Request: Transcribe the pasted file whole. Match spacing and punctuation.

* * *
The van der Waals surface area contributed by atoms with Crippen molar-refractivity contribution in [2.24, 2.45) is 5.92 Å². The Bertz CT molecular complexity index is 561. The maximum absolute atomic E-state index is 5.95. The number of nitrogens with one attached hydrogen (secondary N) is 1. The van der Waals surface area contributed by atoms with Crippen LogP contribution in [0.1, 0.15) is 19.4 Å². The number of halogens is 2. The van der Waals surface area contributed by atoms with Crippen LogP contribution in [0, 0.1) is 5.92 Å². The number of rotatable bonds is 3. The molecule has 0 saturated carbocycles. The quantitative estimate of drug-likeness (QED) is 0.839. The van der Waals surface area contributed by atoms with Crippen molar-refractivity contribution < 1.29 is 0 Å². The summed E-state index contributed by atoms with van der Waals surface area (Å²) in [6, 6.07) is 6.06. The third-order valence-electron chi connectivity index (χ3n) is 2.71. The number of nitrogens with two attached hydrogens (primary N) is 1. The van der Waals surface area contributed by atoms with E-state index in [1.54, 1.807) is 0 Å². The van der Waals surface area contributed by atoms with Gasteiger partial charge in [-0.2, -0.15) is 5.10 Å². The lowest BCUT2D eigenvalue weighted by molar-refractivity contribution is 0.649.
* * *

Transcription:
The van der Waals surface area contributed by atoms with Crippen molar-refractivity contribution in [2.24, 2.45) is 5.92 Å². The Bertz CT molecular complexity index is 561. The maximum absolute atomic E-state index is 5.95. The number of nitrogens with one attached hydrogen (secondary N) is 1. The van der Waals surface area contributed by atoms with Crippen LogP contribution in [0.1, 0.15) is 19.4 Å². The number of halogens is 2. The van der Waals surface area contributed by atoms with Crippen LogP contribution in [0, 0.1) is 5.92 Å². The number of rotatable bonds is 3. The molecule has 0 saturated carbocycles. The quantitative estimate of drug-likeness (QED) is 0.839. The van der Waals surface area contributed by atoms with Crippen molar-refractivity contribution < 1.29 is 0 Å². The summed E-state index contributed by atoms with van der Waals surface area (Å²) in [6, 6.07) is 6.06. The third-order valence-electron chi connectivity index (χ3n) is 2.71. The number of nitrogens with two attached hydrogens (primary N) is 1. The van der Waals surface area contributed by atoms with E-state index in [1.54, 1.807) is 0 Å². The van der Waals surface area contributed by atoms with Gasteiger partial charge in [-0.2, -0.15) is 5.10 Å². The lowest BCUT2D eigenvalue weighted by molar-refractivity contribution is 0.649.